At the end of 2019, any visitor to The Farm will notice our “farmily” members are happy, healthy and more numerous than in past years. The growing herd of sheep and cattle represent the Shaker’s past and our organizations future as a leading educator and model for sustainable agriculture. Our farmer has named this herd at work our regenerative landscape crew! And, it may just be us, but can you really visit the Indian Runner Ducks in The Orchard and leave with a frown on your face? These quirky animals are great ambassadors for The Farm and one of the first things you notice when you arrive at the Welcome Center.
The farm includes over 150 garden beds in which our farmers use low to no-till practices, incorporate crop rotation and cover cropping, use a high diversity of crops, and have integrated livestock to contribute nutrients and minerals back into the soil. One of the biggest celebrations of 2019 is completing and receiving our USDA Organic Certification. This year we strategically supplied food items to The Trustees’ Table for a farm-to-table experience for our guests. We also donated over 300 pounds of produce to local organizations to help those in our community achieve food security!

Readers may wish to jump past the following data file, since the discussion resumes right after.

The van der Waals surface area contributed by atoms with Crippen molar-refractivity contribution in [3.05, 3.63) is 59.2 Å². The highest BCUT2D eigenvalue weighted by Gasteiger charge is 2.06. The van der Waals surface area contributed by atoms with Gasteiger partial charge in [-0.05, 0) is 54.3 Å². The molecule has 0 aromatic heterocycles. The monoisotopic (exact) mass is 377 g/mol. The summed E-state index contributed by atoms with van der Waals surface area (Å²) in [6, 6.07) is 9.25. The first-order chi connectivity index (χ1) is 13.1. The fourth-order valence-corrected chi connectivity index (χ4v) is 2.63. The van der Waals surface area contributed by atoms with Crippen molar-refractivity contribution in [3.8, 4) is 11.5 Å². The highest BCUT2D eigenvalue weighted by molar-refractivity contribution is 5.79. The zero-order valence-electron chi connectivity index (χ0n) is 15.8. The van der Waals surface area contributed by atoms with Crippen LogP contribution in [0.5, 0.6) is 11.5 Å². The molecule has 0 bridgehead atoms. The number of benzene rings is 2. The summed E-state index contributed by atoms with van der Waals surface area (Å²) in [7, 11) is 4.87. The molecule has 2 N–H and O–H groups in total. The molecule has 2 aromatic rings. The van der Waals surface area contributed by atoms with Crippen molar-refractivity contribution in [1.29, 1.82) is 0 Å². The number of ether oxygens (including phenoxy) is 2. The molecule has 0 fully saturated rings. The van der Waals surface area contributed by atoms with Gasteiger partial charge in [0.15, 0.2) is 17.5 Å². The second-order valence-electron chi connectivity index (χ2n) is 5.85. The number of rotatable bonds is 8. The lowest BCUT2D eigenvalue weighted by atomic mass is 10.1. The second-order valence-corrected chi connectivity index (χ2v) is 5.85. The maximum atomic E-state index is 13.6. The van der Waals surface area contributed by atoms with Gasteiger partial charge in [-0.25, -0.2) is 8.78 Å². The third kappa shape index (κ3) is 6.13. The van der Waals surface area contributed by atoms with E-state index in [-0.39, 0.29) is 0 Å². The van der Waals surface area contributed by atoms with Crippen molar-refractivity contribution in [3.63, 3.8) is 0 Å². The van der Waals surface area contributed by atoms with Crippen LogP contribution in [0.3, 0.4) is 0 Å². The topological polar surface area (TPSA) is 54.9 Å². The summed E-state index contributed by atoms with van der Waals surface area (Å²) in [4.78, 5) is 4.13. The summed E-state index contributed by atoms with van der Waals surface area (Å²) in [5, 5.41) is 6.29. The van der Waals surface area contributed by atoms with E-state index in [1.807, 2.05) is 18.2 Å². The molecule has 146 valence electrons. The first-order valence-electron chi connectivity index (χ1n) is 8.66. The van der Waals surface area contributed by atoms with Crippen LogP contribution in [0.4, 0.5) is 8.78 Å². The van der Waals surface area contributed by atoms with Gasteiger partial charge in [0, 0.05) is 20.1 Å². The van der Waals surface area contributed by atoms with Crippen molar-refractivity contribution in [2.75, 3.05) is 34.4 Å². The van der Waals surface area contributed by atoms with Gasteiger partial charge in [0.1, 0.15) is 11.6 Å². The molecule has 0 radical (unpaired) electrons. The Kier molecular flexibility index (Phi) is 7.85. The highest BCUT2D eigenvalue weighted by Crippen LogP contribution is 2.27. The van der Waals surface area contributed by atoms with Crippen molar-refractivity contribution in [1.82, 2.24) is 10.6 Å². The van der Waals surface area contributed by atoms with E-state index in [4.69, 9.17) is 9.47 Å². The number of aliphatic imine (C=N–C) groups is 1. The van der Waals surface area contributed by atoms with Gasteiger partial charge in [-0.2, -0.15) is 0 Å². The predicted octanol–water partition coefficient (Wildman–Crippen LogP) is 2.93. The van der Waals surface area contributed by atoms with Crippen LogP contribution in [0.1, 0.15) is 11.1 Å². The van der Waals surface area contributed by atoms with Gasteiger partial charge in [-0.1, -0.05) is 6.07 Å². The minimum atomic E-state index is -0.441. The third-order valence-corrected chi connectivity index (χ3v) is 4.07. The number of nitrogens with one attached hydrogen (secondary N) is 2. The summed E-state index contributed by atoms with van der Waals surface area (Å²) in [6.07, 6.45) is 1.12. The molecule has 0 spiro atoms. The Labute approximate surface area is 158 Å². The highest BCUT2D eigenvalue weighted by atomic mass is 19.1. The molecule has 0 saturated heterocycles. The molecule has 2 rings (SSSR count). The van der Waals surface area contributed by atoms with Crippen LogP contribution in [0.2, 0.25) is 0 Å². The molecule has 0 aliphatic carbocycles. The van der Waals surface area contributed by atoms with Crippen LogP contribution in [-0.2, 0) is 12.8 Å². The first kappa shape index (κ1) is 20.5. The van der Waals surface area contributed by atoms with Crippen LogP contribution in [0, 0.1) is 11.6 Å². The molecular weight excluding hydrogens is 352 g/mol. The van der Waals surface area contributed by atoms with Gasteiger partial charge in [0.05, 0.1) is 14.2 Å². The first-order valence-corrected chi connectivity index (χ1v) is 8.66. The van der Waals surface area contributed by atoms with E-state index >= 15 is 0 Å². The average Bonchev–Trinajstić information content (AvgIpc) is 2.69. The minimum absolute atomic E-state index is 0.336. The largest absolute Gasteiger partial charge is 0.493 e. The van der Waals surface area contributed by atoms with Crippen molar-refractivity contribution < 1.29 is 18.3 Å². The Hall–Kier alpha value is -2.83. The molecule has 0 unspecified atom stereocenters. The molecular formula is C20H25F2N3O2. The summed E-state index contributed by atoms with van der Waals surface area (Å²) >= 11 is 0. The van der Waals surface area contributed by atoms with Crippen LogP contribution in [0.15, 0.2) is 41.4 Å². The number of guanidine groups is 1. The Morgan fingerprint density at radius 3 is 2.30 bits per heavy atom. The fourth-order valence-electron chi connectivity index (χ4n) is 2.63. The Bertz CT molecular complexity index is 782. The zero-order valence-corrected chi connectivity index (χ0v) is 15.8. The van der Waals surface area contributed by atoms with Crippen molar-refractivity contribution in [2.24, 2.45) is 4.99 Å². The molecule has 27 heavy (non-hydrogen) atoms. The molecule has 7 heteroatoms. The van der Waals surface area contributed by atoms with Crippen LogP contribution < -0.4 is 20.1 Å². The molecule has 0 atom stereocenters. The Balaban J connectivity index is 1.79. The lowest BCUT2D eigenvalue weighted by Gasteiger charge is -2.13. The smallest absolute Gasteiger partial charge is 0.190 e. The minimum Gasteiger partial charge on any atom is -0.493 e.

On The Preserve, our naturalists have continued their efforts to promote a healthy restored native prairie and monitor the benefits to the native plant and animal species. While there are many cool things about The Preserve, perhaps the niftiest was discovered this year during our first survey in recent times of the bat population. We caught five different species of bats – including the Gray bat Myotis grisescens, a threatened species in Kentucky and an endangered species federally.